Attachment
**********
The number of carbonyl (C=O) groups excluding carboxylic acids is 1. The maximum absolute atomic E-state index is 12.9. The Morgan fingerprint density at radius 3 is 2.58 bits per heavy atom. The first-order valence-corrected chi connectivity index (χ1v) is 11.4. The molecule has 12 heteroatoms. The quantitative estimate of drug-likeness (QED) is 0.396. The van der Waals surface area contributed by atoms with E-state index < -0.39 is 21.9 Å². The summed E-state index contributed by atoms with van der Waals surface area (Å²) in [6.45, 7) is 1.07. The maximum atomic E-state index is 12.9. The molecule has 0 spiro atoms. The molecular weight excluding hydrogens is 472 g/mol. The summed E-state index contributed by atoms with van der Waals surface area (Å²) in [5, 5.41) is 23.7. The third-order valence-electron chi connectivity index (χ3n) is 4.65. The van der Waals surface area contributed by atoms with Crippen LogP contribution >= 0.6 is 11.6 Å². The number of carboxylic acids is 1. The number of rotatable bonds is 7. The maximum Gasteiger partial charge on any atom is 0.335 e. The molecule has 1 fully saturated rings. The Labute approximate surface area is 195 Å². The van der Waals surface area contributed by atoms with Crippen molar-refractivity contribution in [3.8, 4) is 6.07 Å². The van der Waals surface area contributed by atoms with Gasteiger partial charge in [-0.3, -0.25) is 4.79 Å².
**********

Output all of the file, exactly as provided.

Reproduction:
The number of carbonyl (C=O) groups excluding carboxylic acids is 1. The maximum absolute atomic E-state index is 12.9. The Morgan fingerprint density at radius 3 is 2.58 bits per heavy atom. The first-order valence-corrected chi connectivity index (χ1v) is 11.4. The molecule has 12 heteroatoms. The quantitative estimate of drug-likeness (QED) is 0.396. The van der Waals surface area contributed by atoms with E-state index < -0.39 is 21.9 Å². The summed E-state index contributed by atoms with van der Waals surface area (Å²) in [6.45, 7) is 1.07. The maximum atomic E-state index is 12.9. The molecule has 0 spiro atoms. The molecular weight excluding hydrogens is 472 g/mol. The summed E-state index contributed by atoms with van der Waals surface area (Å²) in [5, 5.41) is 23.7. The third-order valence-electron chi connectivity index (χ3n) is 4.65. The van der Waals surface area contributed by atoms with Crippen LogP contribution >= 0.6 is 11.6 Å². The number of carboxylic acids is 1. The number of rotatable bonds is 7. The maximum Gasteiger partial charge on any atom is 0.335 e. The molecule has 1 fully saturated rings. The Labute approximate surface area is 195 Å². The van der Waals surface area contributed by atoms with Crippen molar-refractivity contribution in [3.8, 4) is 6.07 Å². The van der Waals surface area contributed by atoms with Gasteiger partial charge in [-0.3, -0.25) is 4.79 Å².